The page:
This opening scene has the same inherent problems as Blake's scene above--we don't know the main character, so we can't care that she might be dying.  (And of course, she's not dying, since the story is just starting.  Or she is dying, because the story is paranormal.  But that's so overdone that we can smell it a league away.)  The answer is the same, too--back up the story so that we get to know Janet and her life a little bit before we catapult her into a 3-car collision.

2.  We need to understand the world/setting before we're plunged into action.  It's bad enough not knowing who our main character is before we yank his arm off or wake him up in the E.R.  But if the world we're dropped into makes no sense, it's not going to do anything but confuse us.  And we won't want to read more.

Example C--The World Is Chaos opening

Mira touched the molten glass with one tentative finger.  The c'vku in the air glowed, hissing more loudly the longer she stayed in contact.  She closed her eyes, trying to remember what step twelve was, when the floors and wall began to vibrate, the pitch growing higher as the vibrations increased.

Too late!  She had begun the Weaning Declaration too late!

Dead crows--thousands of them--fell from the ceiling as Mira screamed, clawing her way toward the holy portal, the molten glass stuck to her finger.  The universe tipped, spilling her north, then south, then in directions she couldn't keep track of.  When the scent of lava pushed its way up her nostrils, she knew that her failure had been complete.

(Okay, that was fun.)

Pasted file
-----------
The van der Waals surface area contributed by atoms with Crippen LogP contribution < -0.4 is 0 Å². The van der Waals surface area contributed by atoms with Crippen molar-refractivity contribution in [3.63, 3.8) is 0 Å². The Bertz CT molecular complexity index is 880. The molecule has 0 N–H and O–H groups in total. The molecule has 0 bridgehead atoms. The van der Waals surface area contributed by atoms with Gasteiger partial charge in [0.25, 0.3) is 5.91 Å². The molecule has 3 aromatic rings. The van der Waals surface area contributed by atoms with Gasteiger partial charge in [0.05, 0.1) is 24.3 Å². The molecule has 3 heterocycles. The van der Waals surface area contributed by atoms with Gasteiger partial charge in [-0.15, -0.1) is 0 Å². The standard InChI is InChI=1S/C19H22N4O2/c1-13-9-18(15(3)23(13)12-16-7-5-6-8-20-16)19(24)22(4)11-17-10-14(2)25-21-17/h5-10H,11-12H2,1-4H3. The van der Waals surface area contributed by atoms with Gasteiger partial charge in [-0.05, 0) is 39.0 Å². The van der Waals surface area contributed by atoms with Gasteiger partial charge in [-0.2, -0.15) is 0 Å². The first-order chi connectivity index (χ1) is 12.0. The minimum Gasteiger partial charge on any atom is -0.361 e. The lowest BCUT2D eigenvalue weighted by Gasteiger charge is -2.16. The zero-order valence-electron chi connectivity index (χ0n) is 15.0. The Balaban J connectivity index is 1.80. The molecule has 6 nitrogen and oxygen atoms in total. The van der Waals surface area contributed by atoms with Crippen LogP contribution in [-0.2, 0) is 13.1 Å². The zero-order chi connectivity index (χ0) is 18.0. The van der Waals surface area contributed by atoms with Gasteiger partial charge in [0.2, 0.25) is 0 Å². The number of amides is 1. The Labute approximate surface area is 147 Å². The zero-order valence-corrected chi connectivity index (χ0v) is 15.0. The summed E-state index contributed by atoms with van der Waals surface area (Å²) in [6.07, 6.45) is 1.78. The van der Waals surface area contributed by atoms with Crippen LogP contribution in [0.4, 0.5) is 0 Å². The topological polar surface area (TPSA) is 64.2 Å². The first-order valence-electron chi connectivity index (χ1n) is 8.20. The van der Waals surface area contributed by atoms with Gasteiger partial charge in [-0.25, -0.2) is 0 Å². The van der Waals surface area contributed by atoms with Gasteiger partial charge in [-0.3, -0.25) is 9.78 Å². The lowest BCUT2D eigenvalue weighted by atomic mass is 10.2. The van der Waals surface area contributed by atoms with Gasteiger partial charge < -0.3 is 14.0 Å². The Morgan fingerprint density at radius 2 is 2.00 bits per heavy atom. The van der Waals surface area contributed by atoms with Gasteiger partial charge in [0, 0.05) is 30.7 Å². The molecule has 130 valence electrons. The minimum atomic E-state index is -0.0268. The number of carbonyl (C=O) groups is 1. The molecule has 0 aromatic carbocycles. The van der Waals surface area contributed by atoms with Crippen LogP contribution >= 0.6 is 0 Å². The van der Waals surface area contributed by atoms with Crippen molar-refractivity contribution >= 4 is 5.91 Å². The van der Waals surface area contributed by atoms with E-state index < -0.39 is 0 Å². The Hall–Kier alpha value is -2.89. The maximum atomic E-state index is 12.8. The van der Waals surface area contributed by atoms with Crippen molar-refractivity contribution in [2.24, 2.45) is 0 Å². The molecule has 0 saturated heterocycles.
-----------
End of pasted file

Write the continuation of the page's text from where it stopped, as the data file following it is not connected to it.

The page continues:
But seriously, I have encountered openings with this level of confusion.  I'm certain that, in the mind of the author, everything is crystal clear.  But foisting a world upon a reader in the midst of chaos is not going to draw him into your world, or into your story.  We need a setting that we can understand, regardless of how fantastical your world may be.  We need to feel grounded before you pull the rug out from under us.

Example D--The There Is No World opening

The pain in my legs is unbearable.  I try to move first one, then the other.  But each movement, no matter how small, wracks me with pain.

Slowly, I lie back and force myself to breath slowly, deeply.  Then, as the pain subsides a little, I try again to move myself into a sitting position.  Pressing my hands against the floor, I throw my weight into my shoulders and try to pull myself backward.

That's when I see the bone protruding from my left shin.

Not only are we given an injured main character whom we don't know, but we have no setting at all.  No light or dark, no inside or outside, no sights or smells or sounds or anything else to give us a clue where--or when--we are.  This character exists in a vacuum, which probably makes him the least likely to grab our attention.

In conclusion, I offer a plea: Don't mistake tension for action!  Don't succumb to the well-meant but faulty advice to "start with action".  You need to start with TENSION.  You need to hint at CONFLICT.  But you don't need to blow things up and shoot things and gouge eyes out and kill people.  Not on page one.

I love the opening of Divergent by Veronica Roth (Katherine Tegen Books, 2011).  It draws us into the world and offers a deliciously subtle hint of tension:

There is one mirror in my house.  It is behind a sliding panel in the hallway upstairs.  Our faction allows me to stand in front of it on the second day of every third month, the day my mother cuts my hair.

I sit on the stool and my mother stand behind me with the scissors, trimming.  The strands fall on the floor in a dull, blond ring.

When she finishes, she pulls my hair away from my face and twists it into a knot.  I note how calm she looks and how focused she is.  She is well-practiced in the art of losing herself.  I can't say the same of myself.

There you have it.  Nothing is exploding.  Nobody is dying.  The writing is clean and spare, and in only three short paragraphs, the characters are coming to life.  So is the world.